Journal: International journal of clinical practice
November/8/2018
Abstract
OBJECTIVE
To examine incidence and in-hospital outcomes of Clostridium difficile infection (CDI) among patients with type 2 diabetes (T2DM); compare clinical variables among T2DM patients with matched non-T2DM patients hospitalised with CDI and identify factors associated with in-hospital mortality (IHM) among T2DM patients.
METHODS
We performed a retrospective study using the Spanish National Hospital Discharge Database, 2001-2015. We included patients that had CDI as primary or secondary diagnosis in their discharge report. For each T2DM patient, we selected a gender, age, readmission status and year-matched non-diabetic patient.
RESULTS
We identified 44 695 patients with CDI (21.19% with T2DM). We matched 3040 and 5987 couples with a primary and secondary diagnosis of CDI, respectively. Incidence of CDI was higher in T2DM patients (IRR per hospital admission 1.12; 95% CI 1.09-1.14, IRR per population 1.26; 95% CI 1.22-1.29). IHM decreased over time in T2DM and non-T2DM patients (from 15.36% and 13.35%, in 2001-2003 to 10.36% and 11.73% in 2013-2015), despite a concomitant increase in CDI diagnoses overtime. Among those with CDI as secondary diagnosis IHM was higher in nondiabetic 16.17% than in T2DM patients 13.19% (P < 0.001). In T2DM patients higher mortality rates were associated with older age, comorbidities, severe CDI, and readmission. Primary diagnosis of CDI was associated with lower IHM (OR 0.71; 95% CI 0.60-0.84) than secondary diagnosis.
CONCLUSIONS
Incidence of CDI was higher in T2DM patients. IHM decreased over time, regardless of the existence or not of T2DM. IHM was significantly lower in T2DM patients with CDI as primary diagnosis than non diabetic patients.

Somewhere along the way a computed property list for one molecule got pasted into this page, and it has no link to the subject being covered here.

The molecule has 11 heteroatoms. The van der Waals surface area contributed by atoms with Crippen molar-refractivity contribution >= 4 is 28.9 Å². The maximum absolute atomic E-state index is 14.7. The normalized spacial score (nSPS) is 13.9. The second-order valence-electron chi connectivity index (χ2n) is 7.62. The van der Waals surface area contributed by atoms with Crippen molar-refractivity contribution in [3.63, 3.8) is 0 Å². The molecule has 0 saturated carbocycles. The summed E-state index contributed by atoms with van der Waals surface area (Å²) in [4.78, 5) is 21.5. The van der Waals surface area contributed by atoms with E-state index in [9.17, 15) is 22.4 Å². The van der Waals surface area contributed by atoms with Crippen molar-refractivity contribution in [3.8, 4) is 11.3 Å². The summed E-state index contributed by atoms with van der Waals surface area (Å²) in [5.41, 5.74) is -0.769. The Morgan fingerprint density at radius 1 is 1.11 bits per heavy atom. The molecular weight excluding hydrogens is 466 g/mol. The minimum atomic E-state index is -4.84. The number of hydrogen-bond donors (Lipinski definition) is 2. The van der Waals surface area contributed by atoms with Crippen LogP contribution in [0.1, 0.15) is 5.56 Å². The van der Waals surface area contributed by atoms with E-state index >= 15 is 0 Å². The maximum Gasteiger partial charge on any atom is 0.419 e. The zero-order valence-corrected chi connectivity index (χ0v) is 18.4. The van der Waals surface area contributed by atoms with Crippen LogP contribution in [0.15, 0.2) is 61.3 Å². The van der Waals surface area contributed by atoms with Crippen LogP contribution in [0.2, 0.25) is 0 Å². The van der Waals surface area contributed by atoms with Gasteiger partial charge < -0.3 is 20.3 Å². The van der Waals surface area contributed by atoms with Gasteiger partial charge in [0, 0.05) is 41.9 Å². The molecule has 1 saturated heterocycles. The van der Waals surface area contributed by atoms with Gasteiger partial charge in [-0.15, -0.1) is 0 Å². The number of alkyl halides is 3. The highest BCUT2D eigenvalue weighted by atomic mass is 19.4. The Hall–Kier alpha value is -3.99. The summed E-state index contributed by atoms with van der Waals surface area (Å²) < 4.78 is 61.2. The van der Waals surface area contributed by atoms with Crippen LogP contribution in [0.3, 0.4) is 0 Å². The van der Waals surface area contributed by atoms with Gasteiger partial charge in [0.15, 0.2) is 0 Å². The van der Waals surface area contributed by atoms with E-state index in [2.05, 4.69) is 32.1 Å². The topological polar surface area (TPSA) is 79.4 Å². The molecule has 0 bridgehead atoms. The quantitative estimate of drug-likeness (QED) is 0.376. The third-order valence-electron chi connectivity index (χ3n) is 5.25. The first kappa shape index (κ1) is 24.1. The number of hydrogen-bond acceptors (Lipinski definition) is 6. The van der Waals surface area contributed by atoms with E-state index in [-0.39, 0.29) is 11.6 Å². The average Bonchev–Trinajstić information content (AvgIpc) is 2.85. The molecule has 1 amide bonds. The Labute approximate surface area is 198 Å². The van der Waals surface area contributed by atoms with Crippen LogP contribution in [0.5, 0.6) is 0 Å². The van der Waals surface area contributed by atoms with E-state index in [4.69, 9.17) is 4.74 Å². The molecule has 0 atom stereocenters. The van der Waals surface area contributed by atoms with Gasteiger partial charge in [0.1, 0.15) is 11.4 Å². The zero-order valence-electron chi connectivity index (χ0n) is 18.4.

Publication
Journal: Archives of physiology and biochemistry
September/29/2013
Abstract
OBJECTIVE
To assess the relationship of serum osteocalcin levels with blood glucose, insulin resistance and lipid profile in central Indian men with type 2 diabetes.
METHODS
Anthropometric and biochemical parameters were measured in 56 newly diagnosed type 2 diabetic men and in 56 age and body mass index (BMI) matched controls. Insulin resistance was calculated by homeostasis model assessment of insulin resistance (HOMA-IR).
RESULTS
After adjustment for age and BMI, osteocalcin levels were negatively correlated with fasting plasma glucose (p = 0.0004), fasting insulin (p = 0.0311), HOMA-IR (p = 0.0023), and triglycerides (p = 0.0095), and positively correlated with high density lipoprotein (HDL)-cholesterol (p = 0.0042) in type 2 diabetic patients. In multivariate logistic regression analyses that adjusted for age, BMI, waist circumference and waist-to-hip ratio, osteocalcin was inversely associated with the presence of type 2 diabetes (p < 0.0001).
CONCLUSIONS
Osteocalcin may play a protective role in the pathogenesis of type 2 diabetes, not only through direct involvement in glucose homeostasis, but also through improving lipid profile.
Publication
Journal: Scientific reports
September/29/2013
Abstract
Adipocytes hypertrophy is the main cause of obesity and its affliction such as type 2 diabetes (T2D). Since superparamagnetic iron oxide nanoparticles (SPIONs) are used for a wide range of biomedical/medical applications, we aimed to study the effect of SPIONs on 22 and 29 risk genes (Based on gene wide association studies) for obesity and T2D in human adipocytes. The mRNA expression of lipid and glucose metabolism genes was changed upon the treatment of human primary adipocytes with SPIONs. mRNA of GULP1, SLC30A8, NEGR1, SEC16B, MTCH2, MAF, MC4R, and TMEM195 were severely induced, whereas INSIG2, NAMPT, MTMR9, PFKP, KCTD15, LPL and GNPDA2 were down-regulated upon SPIONs stimulation. Since SEC16B gene assist the phagocytosis of apoptotic cells and this gene were highly expressed upon SPIONs treatment in adipocytes, it is logic to assume that SPIONs may play a crucial role in this direction, which requires more consideration in the future.